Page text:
I recognize that the French magazine has a right to print what they want. But I do question their motives, and I do question their morality.

My mother told me (when she was told about me swearing in school by the teacher) "you have the right to say what you want, but you will bear the consequences." The same applies here - just because you CAN say something, doesn't mean that you MUST say something.

Those being violent are always responsible for their violence. And while it might not be right that the magazine is seen as a catalyst - because they are only using their freedoms - they have to accept that they have been partly responsible because they stated something others deemed offensive. Whether the resulting action is right or wrong, they knew what the likely outcome would be, and they chose to do it anyway.

IMO, the creators of the video, and those publishing the cartoon, are partly responsible, because they knew what the response would likely be, and they chose to use their right to say something as an incitement.

I'm going to say this again, because I know some right-wingers on here will immediately attack anyone who dares to do anything but immediately attack all Muslims in the world - I agree that the violence and protest is wrong, pathetic, and an extreme over-reaction, but welcome to reality. Like it or not, this was predictable, and yet some in the West keep poking at that hornets nest. It's like we're constantly taunting an angry dog in a yard, and then we're blaming the owner of that dog when it smashes through the fence and attacks someone.
edit on 22-9-2012 by detachedindividual because: (no reason given)



posted on Sep, 22 2012 @ 06:43 AM
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muslim world and the western world : where does freedom really end?


 



For the Muslim culture.... individual freedom ends at their front door...
Their lifestyle is dictated by the Clerics & Imams who instruct the masses that their whole existance is based on 'Submission'
freedom is behind closed doors & even then the adults have to be careful to not betray their freedoms by not being blasphemous to Islam Law, even by accident.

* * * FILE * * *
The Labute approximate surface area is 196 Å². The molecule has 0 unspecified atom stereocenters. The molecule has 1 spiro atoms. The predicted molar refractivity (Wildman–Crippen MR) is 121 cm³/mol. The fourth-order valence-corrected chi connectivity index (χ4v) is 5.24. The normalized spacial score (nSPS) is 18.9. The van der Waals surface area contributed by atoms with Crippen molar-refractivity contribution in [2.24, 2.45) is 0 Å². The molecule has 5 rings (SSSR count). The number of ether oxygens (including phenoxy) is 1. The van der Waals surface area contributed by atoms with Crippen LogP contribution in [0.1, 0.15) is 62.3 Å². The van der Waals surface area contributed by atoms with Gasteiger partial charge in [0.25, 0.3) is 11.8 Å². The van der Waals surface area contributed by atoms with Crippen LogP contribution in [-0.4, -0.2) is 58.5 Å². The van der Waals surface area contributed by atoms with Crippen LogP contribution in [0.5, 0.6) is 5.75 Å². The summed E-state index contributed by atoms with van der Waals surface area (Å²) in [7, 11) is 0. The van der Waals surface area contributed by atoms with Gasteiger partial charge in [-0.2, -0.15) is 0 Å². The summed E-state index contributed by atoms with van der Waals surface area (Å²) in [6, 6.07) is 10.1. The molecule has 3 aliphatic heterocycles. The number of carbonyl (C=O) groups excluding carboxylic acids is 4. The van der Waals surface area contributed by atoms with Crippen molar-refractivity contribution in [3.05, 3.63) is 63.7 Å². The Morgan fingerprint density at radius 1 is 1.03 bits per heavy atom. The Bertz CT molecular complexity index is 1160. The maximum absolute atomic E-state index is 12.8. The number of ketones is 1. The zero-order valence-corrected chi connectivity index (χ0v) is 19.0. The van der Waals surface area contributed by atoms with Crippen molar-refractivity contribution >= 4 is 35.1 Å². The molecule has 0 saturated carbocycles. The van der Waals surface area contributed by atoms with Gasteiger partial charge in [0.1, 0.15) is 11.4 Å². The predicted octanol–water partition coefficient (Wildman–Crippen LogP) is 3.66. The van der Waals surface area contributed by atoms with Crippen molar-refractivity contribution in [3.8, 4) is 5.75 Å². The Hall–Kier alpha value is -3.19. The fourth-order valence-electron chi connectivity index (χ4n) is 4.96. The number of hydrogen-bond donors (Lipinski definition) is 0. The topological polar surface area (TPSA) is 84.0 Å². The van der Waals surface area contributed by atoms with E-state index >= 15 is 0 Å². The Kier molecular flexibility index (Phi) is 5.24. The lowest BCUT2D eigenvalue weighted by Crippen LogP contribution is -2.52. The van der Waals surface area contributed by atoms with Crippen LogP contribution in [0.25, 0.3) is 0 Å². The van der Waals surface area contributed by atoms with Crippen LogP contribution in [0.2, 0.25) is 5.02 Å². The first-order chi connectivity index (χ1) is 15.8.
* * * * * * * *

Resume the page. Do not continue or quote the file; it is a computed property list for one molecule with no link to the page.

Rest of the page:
the masses are instructed by speakers at their Mosques to participate in protests, the protests are not totally 100% self driven by antagonized Muslims... the normally detached masses are cajoled by the Clerics to do these mass riots/protests, as prt of their duty to the Faith of Submission

the radicals & fundamentalists...although a fringe of Islam are a well treated and greatly esteemed faction of the Islamic body, an intregal part of the whole, they too are utilized by the Clerics/Imams/etc to achieve a political or spiritual means to an End.


the western mind is free to do as One's conscience dictates...but they must be willing to accept the consequences of their free acts or free words... which could include the reprisials of fundamental or Salafist Islam

appeasing the Muslim world is not the answer, nor is trying to integrate the two cultures


edit on 22-9-2012 by St Udio because: (no reason given)



posted on Sep, 22 2012 @ 09:04 AM
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It amazes that too few of us Westerners are considering the fact that the riots that turned violent and deadly didn't occur on Western soil. I suppose it can be argued that embassies are legally regarded as sovereign to it's country, however by choosing that argument we ignore the fact that these are countries unsettled by Western policy, our freedom of speech does not apply there. These horrible events haven't taken place on Western soil where freedom of speech is treasured by populaces.

In Islamic nations we have on going revolutions trying to birth democracy, an incredibly difficult thing to do solely and damn near impossible with constant threat and corrupt influence from external sources. The majority want the West gone so that they can begin piecing their civilizations together again, so that they can find their own paths to democracy. It may well be that their democracies never go as far to allow insult to Allah or Mohammed, that isn't for us to judge within their own sovereign borders, only within our own.

Something else not taken into consideration is that we are to suppose all of this ugliness is caused by one video and one cartoon. I think the last straw scenario is more apt. They want us gone, we have been devastating, traumatizing and murdering the people of Islam for decades and at an increasing pace since 9/11. I think they are justified in that desire, that is not to be taken as they are justified in murdering people but let's keep things in perspective... it is literally handfuls out of billions over reacting in such a way.

We can be said to have over reacted once upon a time too and I would agree 100%.